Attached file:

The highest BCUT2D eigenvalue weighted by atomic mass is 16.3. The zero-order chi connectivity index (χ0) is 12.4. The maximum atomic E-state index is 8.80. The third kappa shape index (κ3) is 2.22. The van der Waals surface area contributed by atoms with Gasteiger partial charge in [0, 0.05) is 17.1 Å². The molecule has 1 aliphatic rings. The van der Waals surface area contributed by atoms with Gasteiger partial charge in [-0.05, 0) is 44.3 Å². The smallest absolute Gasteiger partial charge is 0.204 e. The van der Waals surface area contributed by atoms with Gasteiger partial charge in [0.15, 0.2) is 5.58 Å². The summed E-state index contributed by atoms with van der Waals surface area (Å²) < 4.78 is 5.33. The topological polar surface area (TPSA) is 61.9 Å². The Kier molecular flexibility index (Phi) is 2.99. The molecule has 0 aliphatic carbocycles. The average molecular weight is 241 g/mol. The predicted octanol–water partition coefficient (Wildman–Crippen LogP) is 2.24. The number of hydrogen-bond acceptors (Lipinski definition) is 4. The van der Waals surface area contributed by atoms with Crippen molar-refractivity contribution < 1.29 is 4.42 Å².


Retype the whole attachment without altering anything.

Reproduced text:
The highest BCUT2D eigenvalue weighted by atomic mass is 16.3. The zero-order chi connectivity index (χ0) is 12.4. The maximum atomic E-state index is 8.80. The third kappa shape index (κ3) is 2.22. The van der Waals surface area contributed by atoms with Gasteiger partial charge in [0, 0.05) is 17.1 Å². The molecule has 1 aliphatic rings. The van der Waals surface area contributed by atoms with Gasteiger partial charge in [-0.05, 0) is 44.3 Å². The smallest absolute Gasteiger partial charge is 0.204 e. The van der Waals surface area contributed by atoms with Gasteiger partial charge in [0.15, 0.2) is 5.58 Å². The summed E-state index contributed by atoms with van der Waals surface area (Å²) < 4.78 is 5.33. The topological polar surface area (TPSA) is 61.9 Å². The Kier molecular flexibility index (Phi) is 2.99. The molecule has 0 aliphatic carbocycles. The average molecular weight is 241 g/mol. The predicted octanol–water partition coefficient (Wildman–Crippen LogP) is 2.24. The number of hydrogen-bond acceptors (Lipinski definition) is 4. The van der Waals surface area contributed by atoms with Crippen molar-refractivity contribution < 1.29 is 4.42 Å².